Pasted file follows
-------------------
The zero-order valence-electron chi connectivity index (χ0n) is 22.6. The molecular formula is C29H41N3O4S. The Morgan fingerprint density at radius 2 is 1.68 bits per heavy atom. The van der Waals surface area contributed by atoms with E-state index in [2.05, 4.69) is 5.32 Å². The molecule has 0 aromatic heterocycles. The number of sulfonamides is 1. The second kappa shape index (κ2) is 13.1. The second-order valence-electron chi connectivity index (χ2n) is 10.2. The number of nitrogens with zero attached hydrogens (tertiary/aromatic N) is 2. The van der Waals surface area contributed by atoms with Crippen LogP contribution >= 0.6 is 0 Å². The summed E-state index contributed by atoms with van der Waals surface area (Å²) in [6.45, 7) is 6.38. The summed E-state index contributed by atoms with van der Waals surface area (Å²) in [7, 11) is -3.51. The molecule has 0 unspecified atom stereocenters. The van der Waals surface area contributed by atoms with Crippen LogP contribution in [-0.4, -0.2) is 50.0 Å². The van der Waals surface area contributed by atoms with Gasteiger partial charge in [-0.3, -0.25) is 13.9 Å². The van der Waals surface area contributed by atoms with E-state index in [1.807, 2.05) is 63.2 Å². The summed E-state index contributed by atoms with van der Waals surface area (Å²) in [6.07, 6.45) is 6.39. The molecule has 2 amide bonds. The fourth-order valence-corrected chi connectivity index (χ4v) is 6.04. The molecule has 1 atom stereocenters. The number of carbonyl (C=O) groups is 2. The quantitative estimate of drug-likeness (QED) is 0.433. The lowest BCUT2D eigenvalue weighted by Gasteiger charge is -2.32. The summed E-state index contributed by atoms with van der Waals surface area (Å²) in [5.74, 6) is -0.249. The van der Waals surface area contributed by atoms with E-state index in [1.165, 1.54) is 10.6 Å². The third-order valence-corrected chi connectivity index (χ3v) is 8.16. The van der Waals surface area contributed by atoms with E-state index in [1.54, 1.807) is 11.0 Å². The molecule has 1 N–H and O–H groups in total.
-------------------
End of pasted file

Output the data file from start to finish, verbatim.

The zero-order valence-electron chi connectivity index (χ0n) is 22.6. The molecular formula is C29H41N3O4S. The Morgan fingerprint density at radius 2 is 1.68 bits per heavy atom. The van der Waals surface area contributed by atoms with E-state index in [2.05, 4.69) is 5.32 Å². The molecule has 0 aromatic heterocycles. The number of sulfonamides is 1. The second kappa shape index (κ2) is 13.1. The second-order valence-electron chi connectivity index (χ2n) is 10.2. The number of nitrogens with zero attached hydrogens (tertiary/aromatic N) is 2. The van der Waals surface area contributed by atoms with Crippen LogP contribution >= 0.6 is 0 Å². The summed E-state index contributed by atoms with van der Waals surface area (Å²) in [6.45, 7) is 6.38. The summed E-state index contributed by atoms with van der Waals surface area (Å²) in [7, 11) is -3.51. The molecule has 0 unspecified atom stereocenters. The van der Waals surface area contributed by atoms with Crippen LogP contribution in [-0.4, -0.2) is 50.0 Å². The van der Waals surface area contributed by atoms with Gasteiger partial charge in [-0.3, -0.25) is 13.9 Å². The van der Waals surface area contributed by atoms with E-state index in [1.807, 2.05) is 63.2 Å². The summed E-state index contributed by atoms with van der Waals surface area (Å²) in [6.07, 6.45) is 6.39. The molecule has 2 amide bonds. The fourth-order valence-corrected chi connectivity index (χ4v) is 6.04. The molecule has 1 atom stereocenters. The number of carbonyl (C=O) groups is 2. The quantitative estimate of drug-likeness (QED) is 0.433. The lowest BCUT2D eigenvalue weighted by Gasteiger charge is -2.32. The summed E-state index contributed by atoms with van der Waals surface area (Å²) in [5.74, 6) is -0.249. The van der Waals surface area contributed by atoms with E-state index in [1.165, 1.54) is 10.6 Å². The third-order valence-corrected chi connectivity index (χ3v) is 8.16. The van der Waals surface area contributed by atoms with E-state index in [1.54, 1.807) is 11.0 Å². The molecule has 1 N–H and O–H groups in total.